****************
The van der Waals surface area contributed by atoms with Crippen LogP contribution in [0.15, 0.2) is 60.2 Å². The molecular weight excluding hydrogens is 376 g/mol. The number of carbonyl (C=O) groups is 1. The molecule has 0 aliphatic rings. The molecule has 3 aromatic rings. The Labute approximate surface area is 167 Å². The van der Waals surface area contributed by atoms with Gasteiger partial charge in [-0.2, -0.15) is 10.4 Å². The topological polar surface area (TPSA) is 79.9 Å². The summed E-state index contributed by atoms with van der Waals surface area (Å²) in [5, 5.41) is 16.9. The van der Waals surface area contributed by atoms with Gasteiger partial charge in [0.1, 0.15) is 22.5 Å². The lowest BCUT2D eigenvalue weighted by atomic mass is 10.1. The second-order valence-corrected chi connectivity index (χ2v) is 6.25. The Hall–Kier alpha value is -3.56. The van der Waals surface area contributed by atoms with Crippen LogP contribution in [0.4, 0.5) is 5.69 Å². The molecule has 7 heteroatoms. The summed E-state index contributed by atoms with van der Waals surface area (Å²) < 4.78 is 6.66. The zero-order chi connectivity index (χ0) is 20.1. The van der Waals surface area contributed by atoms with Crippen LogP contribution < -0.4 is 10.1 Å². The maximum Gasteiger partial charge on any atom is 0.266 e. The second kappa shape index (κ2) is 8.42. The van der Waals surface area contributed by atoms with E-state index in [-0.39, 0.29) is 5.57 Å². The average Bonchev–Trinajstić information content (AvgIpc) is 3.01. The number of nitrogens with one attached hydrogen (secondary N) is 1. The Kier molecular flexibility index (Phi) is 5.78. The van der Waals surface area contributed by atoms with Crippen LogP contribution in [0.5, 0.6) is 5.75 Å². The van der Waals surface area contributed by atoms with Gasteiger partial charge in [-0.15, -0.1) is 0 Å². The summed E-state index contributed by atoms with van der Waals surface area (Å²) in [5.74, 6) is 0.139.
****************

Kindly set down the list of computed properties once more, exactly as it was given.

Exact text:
The van der Waals surface area contributed by atoms with Crippen LogP contribution in [0.15, 0.2) is 60.2 Å². The molecular weight excluding hydrogens is 376 g/mol. The number of carbonyl (C=O) groups is 1. The molecule has 0 aliphatic rings. The molecule has 3 aromatic rings. The Labute approximate surface area is 167 Å². The van der Waals surface area contributed by atoms with Gasteiger partial charge in [-0.2, -0.15) is 10.4 Å². The topological polar surface area (TPSA) is 79.9 Å². The summed E-state index contributed by atoms with van der Waals surface area (Å²) in [5, 5.41) is 16.9. The van der Waals surface area contributed by atoms with Gasteiger partial charge in [0.1, 0.15) is 22.5 Å². The lowest BCUT2D eigenvalue weighted by atomic mass is 10.1. The second-order valence-corrected chi connectivity index (χ2v) is 6.25. The Hall–Kier alpha value is -3.56. The van der Waals surface area contributed by atoms with Crippen LogP contribution in [0.4, 0.5) is 5.69 Å². The molecule has 7 heteroatoms. The summed E-state index contributed by atoms with van der Waals surface area (Å²) < 4.78 is 6.66. The zero-order chi connectivity index (χ0) is 20.1. The van der Waals surface area contributed by atoms with Crippen LogP contribution < -0.4 is 10.1 Å². The maximum Gasteiger partial charge on any atom is 0.266 e. The second kappa shape index (κ2) is 8.42. The van der Waals surface area contributed by atoms with E-state index in [-0.39, 0.29) is 5.57 Å². The average Bonchev–Trinajstić information content (AvgIpc) is 3.01. The number of nitrogens with one attached hydrogen (secondary N) is 1. The Kier molecular flexibility index (Phi) is 5.78. The van der Waals surface area contributed by atoms with Crippen LogP contribution in [0.5, 0.6) is 5.75 Å². The van der Waals surface area contributed by atoms with Gasteiger partial charge in [-0.15, -0.1) is 0 Å². The summed E-state index contributed by atoms with van der Waals surface area (Å²) in [5.74, 6) is 0.139.